Eamon Ryan of Green Party at climate hustings Photo: Niall Sargent

Our Climate Bill checklist, revisited

9 October 2020 

It’s here. It’s in our (virtual) hands – the long-awaited, much-anticipated, sure-to-be-debated Climate Bill. 

Last week, we put together a checklist of some key things to look out for in the Bill. As big fans of a follow-through over here at Green News, we went back over what we had pulled out to see how it fared within the Bill itself. 

We also tagged along (again, virtually) to the press conference launching the Bill yesterday afternoon, and we’ll be reflecting on what was said there, too by Minister for Climate Action, Eamon Ryan.

Okay. Let the checklist checking commence. 

Did agriculture get a separate target? 

Doesn’t look like it. 

Remember, as we highlighted last week, the Programme for Government stressed that agriculture has a “special economic and social role” and that its distinct characteristics of biogenic methane will be “fully recognised” in plans to achieve emission reductions over the next decade. 

This sentiment had an encore at yesterday’s press conference, as Minister for Climate Action Eamon Ryan reiterated the phrase and noted that “it won’t be possible” to get agriculture all the way down to zero emissions as there will always be “a certain level of biogenic methane”. 

Agriculture will, according to Minister Ryan, have to play its part in decreasing its emissions through herd reduction and carbon sequestration, but he believes that this Government can oversee policy that will reduce emissions and improve the livelihoods of farmers. 

Did the Bill enshrine a Just Transition? 

No. No it did not. 

The term did not make an appearance at any point in the Bill, and the absence is a glaring blemish on the Bill for many. 

Speaking at the launch, Minister Ryan quoted EU Commissioner Frans Timmersman on the assertion that “there will be no transition unless it is a just transition” and proclaimed that what is outlined in the Bill, “has to be done on the basis of social justice”. 

However, despite this rhetoric, the term is notably absent from the document. 

On the matter of climate justice, which we flagged in our piece last week, the weak language of “having regard to” climate justice remained, and no further definition or explanation of the term was provided. 

Is the new Climate Action Council more diverse in terms of gender and expertise? 

So far it seems the Climate Change Advisory Council will retain its name, so whether or not it will be renamed the Climate Action Council is yet to be seen. 

In terms of the make-up of the Council itself, three ex-officio members will sit on its ranks and will include the Director General of the Environmental Protection Agency, the Director of Teagasc and the Director of Met Eireann. 

The remaining membership will have to be an expert in either climate science, transport, energy, agriculture, behavioural and communication science, biodiversity and eco-system services, economics, finance and/or political sociology or ethics in relation to climate. 

It is unclear what is meant by some of these disciplines, but notably there is no clear reference to representation from those most vulnerable to the effects of the climate crisis.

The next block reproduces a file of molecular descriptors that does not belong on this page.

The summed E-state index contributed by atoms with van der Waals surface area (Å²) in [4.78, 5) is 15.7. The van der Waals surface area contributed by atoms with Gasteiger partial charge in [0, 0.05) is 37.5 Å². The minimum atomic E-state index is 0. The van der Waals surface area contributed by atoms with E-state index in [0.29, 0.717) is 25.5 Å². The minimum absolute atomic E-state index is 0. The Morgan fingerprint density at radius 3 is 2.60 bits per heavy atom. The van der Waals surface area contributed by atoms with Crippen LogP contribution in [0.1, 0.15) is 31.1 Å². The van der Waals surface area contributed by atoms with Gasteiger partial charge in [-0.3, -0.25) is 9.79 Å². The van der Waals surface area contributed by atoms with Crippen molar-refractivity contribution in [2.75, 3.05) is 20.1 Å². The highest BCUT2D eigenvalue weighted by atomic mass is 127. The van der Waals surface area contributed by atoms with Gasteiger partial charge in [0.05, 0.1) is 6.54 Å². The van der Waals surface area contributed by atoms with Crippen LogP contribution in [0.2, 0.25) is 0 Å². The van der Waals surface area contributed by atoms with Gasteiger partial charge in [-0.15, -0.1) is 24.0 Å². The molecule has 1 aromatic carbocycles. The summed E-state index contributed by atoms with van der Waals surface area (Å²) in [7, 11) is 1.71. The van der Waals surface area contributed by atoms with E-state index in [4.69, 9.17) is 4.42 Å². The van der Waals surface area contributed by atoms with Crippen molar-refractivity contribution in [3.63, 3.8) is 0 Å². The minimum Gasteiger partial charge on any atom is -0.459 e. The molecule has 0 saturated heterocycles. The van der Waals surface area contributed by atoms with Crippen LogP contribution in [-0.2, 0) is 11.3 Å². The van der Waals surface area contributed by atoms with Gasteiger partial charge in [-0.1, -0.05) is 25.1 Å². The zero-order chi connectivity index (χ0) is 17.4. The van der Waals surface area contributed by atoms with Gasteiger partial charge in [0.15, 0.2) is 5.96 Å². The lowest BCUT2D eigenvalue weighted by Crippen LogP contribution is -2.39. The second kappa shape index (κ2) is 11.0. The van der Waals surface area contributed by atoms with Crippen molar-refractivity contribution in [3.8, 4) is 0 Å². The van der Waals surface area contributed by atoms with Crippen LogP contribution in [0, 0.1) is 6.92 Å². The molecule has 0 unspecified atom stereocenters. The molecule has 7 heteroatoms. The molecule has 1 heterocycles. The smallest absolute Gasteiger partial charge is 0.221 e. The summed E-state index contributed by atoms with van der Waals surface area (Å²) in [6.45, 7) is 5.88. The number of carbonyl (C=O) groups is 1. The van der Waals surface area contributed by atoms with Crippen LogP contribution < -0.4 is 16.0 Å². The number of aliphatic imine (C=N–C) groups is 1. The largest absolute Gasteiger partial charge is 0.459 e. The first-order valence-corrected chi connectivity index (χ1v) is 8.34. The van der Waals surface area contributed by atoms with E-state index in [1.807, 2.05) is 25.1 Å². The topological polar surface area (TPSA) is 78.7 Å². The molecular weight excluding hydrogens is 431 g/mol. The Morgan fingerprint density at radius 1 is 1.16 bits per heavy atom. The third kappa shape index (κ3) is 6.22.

When it comes to gender representation, the Bill reads that there is “provision” to ensure greater gender balance in future Advisory Council members, but does not specify what the gender breakdown will look like for such future Councils. 

So to answer the question we posed, it looks like the Council will be more diverse than it previously was, but it still seems to have a ways to go. 

Does it talk about a cost-effective approach? 

No reference to cost-effectiveness or a “least cost” approach in the Bill – instead it opts for climate action measures that “will be delivered at the best possible value for money”. 

Following this line, the Bill says, the approach will maximise “the net benefits to society as far as practicable”. 

So societal costs are taken into account to some extent, but we’ll have to follow climate action developments over the coming while to figure out what is exactly meant by “as far as practicable”. 

Is there a limit (or elimination) of budget borrowing? 

There isn’t a total elimination on borrowing from carbon budgets, but there is a limit. 

Not to be confused with anything related to the upcoming national budget, borrowing from future carbon budgets essentially means you can emit more than your allotted carbon budget now if you borrow some carbon from a future budget. 

This was flagged as a concern from the get-go by the Climate Change Advisory Council, who said that “potential provisions for borrowing” initially proposed by the last Government needed more detail and a possible cap on borrowing. 

That was adhered to and the Government took a leaf out of the UK Climate Change Act and replicated their limit of only 1 per cent of borrowing from any future budgets. 

What language was used in talking about actions & delivery? 

It’s quite weak. 

The phrases “may” and “have regard to” appear consistently throughout the Bill – which is notably less forceful than other terms the Government could have chosen. 

Diarmuid Torney pointed out another important language note in an op-ed for the Irish Times today: the state is required to “pursue” the transition to a climate neutral economy, not to achieve it.

This is a considerable downgrade from what was in the 2015 Climate Act and an earlier draft of the Bill published by the last government which stressed that the objective had to be both pursued and achieved. 

So what happens now? 

Now, the Bill goes to the Oireachtas Committee on Climate Action for pre-legislative scrutiny next week. 

Things will be hammered out, debated, and proposed – and we’ll be following it to see how it all unfolds. 

About the Author

Kayle Crosson